A last will in Pennsylvania protects the wishes of the deceased concerning the inheritance of their property. In the paper, a person indicates what and to whom they would like to bequeath after death. Both relatives and charities can be heirs. A person does not have to make a will if they agree to distribute their property under Pennsylvania laws. However, if the owner of the estate wants to clarify some points, they write a testament.

Purposes of a Testament in Pennsylvania

In the absence of a last will, the property of the deceased goes to their relatives in the order of the degree of kinship. The first applicant is their spouse, followed by descendants and parents. If none of these family members are living, the other relatives inherit the deceasedís property. The rules of inheritance are determined by the court under the laws of Pennsylvania. This order can be changed by writing a testament.

A testator describes in detail the parts of the inheritance to be allocated and indicates the person(s) who owns them after their death. The main content of the document is summarized in these points:

  • Specifying the last will executor

  • Description of the testatorís movable and immovable property

  • Appointment of the person(s) who will own the right to part(s) of this estate

  • Establishing the guardian of the testatorís minor children

  • Providing care for elderly relatives

  • Donations to a charitable foundation.

Of course, a testator mentions those points that are relevant to them. A last will allows the court to clearly understand the will of the deceased and appoint heirs according to their wishes. Making a testament allows a person to avoid dividing the inheritance per the general Pennsylvania law and to specify their requirements.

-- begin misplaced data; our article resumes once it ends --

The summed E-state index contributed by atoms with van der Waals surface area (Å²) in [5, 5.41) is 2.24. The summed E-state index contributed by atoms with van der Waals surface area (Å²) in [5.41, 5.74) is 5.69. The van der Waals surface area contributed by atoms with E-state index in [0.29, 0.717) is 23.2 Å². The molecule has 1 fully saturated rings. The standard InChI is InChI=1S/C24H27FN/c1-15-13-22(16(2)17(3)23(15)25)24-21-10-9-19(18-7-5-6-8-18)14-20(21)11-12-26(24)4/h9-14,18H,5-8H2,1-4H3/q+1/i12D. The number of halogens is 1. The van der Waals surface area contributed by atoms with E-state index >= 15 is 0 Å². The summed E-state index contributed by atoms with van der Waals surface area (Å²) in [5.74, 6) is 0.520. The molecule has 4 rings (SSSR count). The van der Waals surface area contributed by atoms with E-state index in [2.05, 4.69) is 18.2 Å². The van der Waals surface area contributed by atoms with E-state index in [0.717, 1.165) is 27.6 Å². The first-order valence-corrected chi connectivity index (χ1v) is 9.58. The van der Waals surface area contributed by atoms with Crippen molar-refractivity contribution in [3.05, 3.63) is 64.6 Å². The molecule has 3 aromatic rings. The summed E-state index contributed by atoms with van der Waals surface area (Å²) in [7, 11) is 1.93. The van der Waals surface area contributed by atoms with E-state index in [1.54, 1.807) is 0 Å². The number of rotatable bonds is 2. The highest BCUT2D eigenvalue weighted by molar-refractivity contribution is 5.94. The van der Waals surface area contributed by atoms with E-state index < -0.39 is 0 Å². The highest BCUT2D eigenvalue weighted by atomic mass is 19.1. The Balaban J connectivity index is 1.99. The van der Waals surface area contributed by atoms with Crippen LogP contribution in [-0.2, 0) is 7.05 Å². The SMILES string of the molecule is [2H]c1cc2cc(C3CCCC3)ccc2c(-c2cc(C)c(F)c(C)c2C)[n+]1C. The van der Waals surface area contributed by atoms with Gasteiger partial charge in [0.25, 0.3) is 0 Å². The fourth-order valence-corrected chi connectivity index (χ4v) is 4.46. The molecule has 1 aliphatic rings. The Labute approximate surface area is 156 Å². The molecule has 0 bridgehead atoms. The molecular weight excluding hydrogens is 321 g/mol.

Exceptions to a Testament

Through a last will, a person can distribute a significant part of their property, but not all of it. Pennsylvania law defines the parts of the inheritance that are distributed regardless of the testatorís wishes.

It concerns the share of the deceasedís spouse, who inherits a third of the entire estate. The law implies the transfer to the living spouse of the deceasedís property transferred by a last will or during the life of the deceased. Since some cases are controversial, the court decides what kind of property the deceasedís spouse receives.

Form and Editing of a Last Will

Pennsylvania courts accept both printed and handwritten wills. Please note that in any case, the document must be written in an official form and include all the points, such as a description of the property and the indication of the heirs, as well as the signatures of the testator and witnesses.

If a testator decides to change the document content, they can submit amendments to the will to the state office. The clerk must necessarily certify these changes. Otherwise, they are invalid. A person can also revoke a last will. They need to create another testament indicating that the previous will is no longer valid or destroy the document in the presence of other persons.